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A Decision That Helped Shape Michelle Obama -

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WASHINGTON — She was born into the segregated Chicago of the 1960s, when public schools actively resisted integration. But in 1975, the city, under pressure to comply with the landmark Supreme Court decision desegregating public schools, opened a racially integrated high school for high achievers that changed the young woman’s life.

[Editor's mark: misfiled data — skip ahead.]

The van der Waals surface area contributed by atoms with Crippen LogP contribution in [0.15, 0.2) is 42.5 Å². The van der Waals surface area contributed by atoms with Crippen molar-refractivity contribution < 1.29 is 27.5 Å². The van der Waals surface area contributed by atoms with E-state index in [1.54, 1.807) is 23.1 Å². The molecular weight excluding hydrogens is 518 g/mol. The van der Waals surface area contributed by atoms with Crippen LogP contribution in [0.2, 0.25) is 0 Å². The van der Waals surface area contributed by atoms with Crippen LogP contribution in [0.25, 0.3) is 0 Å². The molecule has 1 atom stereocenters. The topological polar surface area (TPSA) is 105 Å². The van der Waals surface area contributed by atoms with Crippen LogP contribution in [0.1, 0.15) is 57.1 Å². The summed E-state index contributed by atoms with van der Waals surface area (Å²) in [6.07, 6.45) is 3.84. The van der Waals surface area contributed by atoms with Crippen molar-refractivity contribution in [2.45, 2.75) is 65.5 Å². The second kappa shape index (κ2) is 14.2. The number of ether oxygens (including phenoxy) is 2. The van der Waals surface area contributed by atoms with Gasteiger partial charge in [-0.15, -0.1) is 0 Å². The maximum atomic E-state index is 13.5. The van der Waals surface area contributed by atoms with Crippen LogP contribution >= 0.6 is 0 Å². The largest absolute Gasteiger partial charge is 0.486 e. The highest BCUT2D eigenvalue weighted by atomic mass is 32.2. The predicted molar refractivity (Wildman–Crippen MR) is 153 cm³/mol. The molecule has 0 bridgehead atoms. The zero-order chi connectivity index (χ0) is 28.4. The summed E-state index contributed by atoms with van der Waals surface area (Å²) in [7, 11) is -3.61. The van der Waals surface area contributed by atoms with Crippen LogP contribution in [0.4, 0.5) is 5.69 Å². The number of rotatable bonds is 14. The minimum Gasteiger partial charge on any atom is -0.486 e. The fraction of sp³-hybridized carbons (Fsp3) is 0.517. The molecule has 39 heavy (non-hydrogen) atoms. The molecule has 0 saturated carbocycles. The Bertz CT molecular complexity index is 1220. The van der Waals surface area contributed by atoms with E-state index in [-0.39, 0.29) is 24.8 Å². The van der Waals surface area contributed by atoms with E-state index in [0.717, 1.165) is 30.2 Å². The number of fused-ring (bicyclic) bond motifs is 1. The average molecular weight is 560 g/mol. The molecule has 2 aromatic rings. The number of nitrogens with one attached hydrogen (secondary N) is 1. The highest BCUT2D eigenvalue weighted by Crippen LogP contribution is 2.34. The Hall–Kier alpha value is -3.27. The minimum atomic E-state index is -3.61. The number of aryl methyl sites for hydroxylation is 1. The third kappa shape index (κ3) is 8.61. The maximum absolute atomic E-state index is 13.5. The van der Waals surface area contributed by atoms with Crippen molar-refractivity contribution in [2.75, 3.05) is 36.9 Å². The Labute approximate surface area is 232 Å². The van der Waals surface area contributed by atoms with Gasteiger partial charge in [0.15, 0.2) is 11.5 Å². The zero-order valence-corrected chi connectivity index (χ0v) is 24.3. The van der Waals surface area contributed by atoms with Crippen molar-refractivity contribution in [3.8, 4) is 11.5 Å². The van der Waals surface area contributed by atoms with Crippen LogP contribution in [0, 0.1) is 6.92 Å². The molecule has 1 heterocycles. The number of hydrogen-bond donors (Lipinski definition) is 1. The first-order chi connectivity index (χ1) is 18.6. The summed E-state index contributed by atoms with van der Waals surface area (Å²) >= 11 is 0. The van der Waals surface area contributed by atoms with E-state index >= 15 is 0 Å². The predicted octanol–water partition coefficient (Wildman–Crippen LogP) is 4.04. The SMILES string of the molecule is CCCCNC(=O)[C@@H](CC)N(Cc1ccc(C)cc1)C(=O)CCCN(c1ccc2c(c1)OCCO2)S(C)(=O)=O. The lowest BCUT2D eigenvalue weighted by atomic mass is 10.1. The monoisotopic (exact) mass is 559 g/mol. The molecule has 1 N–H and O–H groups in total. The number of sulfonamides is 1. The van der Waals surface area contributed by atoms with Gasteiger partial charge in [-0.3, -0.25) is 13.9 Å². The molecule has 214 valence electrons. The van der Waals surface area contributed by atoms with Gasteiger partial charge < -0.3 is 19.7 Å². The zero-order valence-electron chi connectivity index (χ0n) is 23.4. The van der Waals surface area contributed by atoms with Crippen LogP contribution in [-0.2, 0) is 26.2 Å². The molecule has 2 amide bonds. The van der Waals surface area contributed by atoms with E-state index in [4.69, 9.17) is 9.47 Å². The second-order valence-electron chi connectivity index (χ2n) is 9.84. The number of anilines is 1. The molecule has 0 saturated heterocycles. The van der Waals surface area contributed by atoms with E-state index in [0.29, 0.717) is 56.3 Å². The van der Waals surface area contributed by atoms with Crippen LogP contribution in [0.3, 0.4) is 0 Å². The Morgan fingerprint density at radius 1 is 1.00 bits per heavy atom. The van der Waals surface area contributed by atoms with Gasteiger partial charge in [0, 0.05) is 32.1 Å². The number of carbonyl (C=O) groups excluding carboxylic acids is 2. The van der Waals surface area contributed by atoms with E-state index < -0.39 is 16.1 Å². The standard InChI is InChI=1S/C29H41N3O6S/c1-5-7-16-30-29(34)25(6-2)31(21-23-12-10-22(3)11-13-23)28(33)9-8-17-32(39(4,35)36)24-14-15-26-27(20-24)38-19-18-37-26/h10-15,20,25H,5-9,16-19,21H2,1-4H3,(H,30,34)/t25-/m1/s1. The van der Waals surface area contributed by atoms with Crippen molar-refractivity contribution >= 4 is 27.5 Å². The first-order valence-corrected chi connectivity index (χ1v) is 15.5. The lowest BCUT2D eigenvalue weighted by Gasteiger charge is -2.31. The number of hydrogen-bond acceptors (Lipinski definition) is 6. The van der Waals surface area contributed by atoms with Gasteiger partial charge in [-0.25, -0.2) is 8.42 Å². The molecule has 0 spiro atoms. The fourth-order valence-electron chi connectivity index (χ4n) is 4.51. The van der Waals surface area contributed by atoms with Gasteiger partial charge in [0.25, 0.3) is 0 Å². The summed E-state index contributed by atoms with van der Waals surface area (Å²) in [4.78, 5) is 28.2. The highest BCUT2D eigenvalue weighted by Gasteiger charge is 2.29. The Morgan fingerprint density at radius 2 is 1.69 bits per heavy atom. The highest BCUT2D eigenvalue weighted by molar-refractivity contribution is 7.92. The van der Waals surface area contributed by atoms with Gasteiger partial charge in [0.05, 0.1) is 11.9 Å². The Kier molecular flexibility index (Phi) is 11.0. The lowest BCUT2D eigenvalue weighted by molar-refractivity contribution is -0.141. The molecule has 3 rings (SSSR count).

Michelle Robinson, a graduate of that integrated school, is now Michelle Obama, the first African-American first lady of the United States. In this season of civil rights anniversaries — in particular the 60th, on Saturday, of the 1954 decision in Brown v. Board of Education of Topeka, Kan. — she is talking in new and more deeply personal ways about race.

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